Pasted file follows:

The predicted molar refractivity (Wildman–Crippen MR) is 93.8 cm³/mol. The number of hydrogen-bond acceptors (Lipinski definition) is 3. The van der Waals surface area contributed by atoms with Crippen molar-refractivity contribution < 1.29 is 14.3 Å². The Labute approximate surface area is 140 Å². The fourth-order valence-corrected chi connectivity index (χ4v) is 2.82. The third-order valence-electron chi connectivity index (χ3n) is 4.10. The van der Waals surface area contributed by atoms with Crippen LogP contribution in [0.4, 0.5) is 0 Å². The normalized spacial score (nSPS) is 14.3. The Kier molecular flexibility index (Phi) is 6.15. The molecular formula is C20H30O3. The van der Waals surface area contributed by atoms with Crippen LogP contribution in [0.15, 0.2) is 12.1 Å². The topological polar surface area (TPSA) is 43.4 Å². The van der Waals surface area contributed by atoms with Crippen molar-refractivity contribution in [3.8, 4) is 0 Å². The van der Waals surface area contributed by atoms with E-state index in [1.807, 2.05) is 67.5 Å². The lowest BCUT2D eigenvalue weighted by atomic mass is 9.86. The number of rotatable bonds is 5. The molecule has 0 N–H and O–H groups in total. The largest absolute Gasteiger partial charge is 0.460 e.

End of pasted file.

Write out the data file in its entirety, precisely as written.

The predicted molar refractivity (Wildman–Crippen MR) is 93.8 cm³/mol. The number of hydrogen-bond acceptors (Lipinski definition) is 3. The van der Waals surface area contributed by atoms with Crippen molar-refractivity contribution < 1.29 is 14.3 Å². The Labute approximate surface area is 140 Å². The fourth-order valence-corrected chi connectivity index (χ4v) is 2.82. The third-order valence-electron chi connectivity index (χ3n) is 4.10. The van der Waals surface area contributed by atoms with Crippen LogP contribution in [0.4, 0.5) is 0 Å². The normalized spacial score (nSPS) is 14.3. The Kier molecular flexibility index (Phi) is 6.15. The molecular formula is C20H30O3. The van der Waals surface area contributed by atoms with Crippen LogP contribution in [0.15, 0.2) is 12.1 Å². The topological polar surface area (TPSA) is 43.4 Å². The van der Waals surface area contributed by atoms with Crippen molar-refractivity contribution in [3.8, 4) is 0 Å². The van der Waals surface area contributed by atoms with E-state index in [1.807, 2.05) is 67.5 Å². The lowest BCUT2D eigenvalue weighted by atomic mass is 9.86. The number of rotatable bonds is 5. The molecule has 0 N–H and O–H groups in total. The largest absolute Gasteiger partial charge is 0.460 e.